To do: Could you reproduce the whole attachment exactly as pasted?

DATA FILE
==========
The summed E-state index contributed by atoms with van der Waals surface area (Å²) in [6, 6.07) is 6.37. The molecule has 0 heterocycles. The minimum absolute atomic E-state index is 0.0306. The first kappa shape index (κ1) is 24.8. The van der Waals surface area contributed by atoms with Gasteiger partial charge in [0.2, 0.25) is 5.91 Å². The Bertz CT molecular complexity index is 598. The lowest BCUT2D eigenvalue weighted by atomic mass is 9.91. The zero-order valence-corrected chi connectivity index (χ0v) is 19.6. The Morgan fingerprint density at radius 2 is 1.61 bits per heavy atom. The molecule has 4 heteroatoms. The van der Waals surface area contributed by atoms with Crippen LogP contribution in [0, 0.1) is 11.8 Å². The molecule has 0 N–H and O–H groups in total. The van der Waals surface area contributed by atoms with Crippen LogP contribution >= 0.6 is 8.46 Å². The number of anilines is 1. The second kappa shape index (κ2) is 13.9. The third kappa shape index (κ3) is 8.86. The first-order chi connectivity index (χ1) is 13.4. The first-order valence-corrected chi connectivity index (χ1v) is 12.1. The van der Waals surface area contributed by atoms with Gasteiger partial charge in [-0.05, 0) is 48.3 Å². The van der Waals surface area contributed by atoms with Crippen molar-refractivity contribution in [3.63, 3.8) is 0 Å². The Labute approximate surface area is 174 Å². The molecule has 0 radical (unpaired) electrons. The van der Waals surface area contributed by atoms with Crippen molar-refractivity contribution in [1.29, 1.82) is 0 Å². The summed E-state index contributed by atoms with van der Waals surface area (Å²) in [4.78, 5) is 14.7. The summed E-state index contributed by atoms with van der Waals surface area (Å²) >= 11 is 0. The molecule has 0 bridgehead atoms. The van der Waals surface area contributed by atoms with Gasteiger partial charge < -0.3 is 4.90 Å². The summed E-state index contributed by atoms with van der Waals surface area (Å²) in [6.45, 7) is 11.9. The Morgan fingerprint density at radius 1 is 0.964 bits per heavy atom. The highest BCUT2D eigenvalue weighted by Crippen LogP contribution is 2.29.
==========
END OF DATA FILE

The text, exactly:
The summed E-state index contributed by atoms with van der Waals surface area (Å²) in [6, 6.07) is 6.37. The molecule has 0 heterocycles. The minimum absolute atomic E-state index is 0.0306. The first kappa shape index (κ1) is 24.8. The van der Waals surface area contributed by atoms with Gasteiger partial charge in [0.2, 0.25) is 5.91 Å². The Bertz CT molecular complexity index is 598. The lowest BCUT2D eigenvalue weighted by atomic mass is 9.91. The zero-order valence-corrected chi connectivity index (χ0v) is 19.6. The Morgan fingerprint density at radius 2 is 1.61 bits per heavy atom. The molecule has 4 heteroatoms. The van der Waals surface area contributed by atoms with Crippen LogP contribution in [0, 0.1) is 11.8 Å². The molecule has 0 N–H and O–H groups in total. The van der Waals surface area contributed by atoms with Crippen LogP contribution >= 0.6 is 8.46 Å². The number of anilines is 1. The second kappa shape index (κ2) is 13.9. The third kappa shape index (κ3) is 8.86. The first-order chi connectivity index (χ1) is 13.4. The first-order valence-corrected chi connectivity index (χ1v) is 12.1. The van der Waals surface area contributed by atoms with Gasteiger partial charge in [-0.05, 0) is 48.3 Å². The van der Waals surface area contributed by atoms with Crippen molar-refractivity contribution in [3.63, 3.8) is 0 Å². The Labute approximate surface area is 174 Å². The molecule has 0 radical (unpaired) electrons. The van der Waals surface area contributed by atoms with Crippen molar-refractivity contribution in [1.29, 1.82) is 0 Å². The summed E-state index contributed by atoms with van der Waals surface area (Å²) in [4.78, 5) is 14.7. The summed E-state index contributed by atoms with van der Waals surface area (Å²) >= 11 is 0. The molecule has 0 bridgehead atoms. The van der Waals surface area contributed by atoms with Gasteiger partial charge < -0.3 is 4.90 Å². The summed E-state index contributed by atoms with van der Waals surface area (Å²) in [6.45, 7) is 11.9. The Morgan fingerprint density at radius 1 is 0.964 bits per heavy atom. The highest BCUT2D eigenvalue weighted by Crippen LogP contribution is 2.29.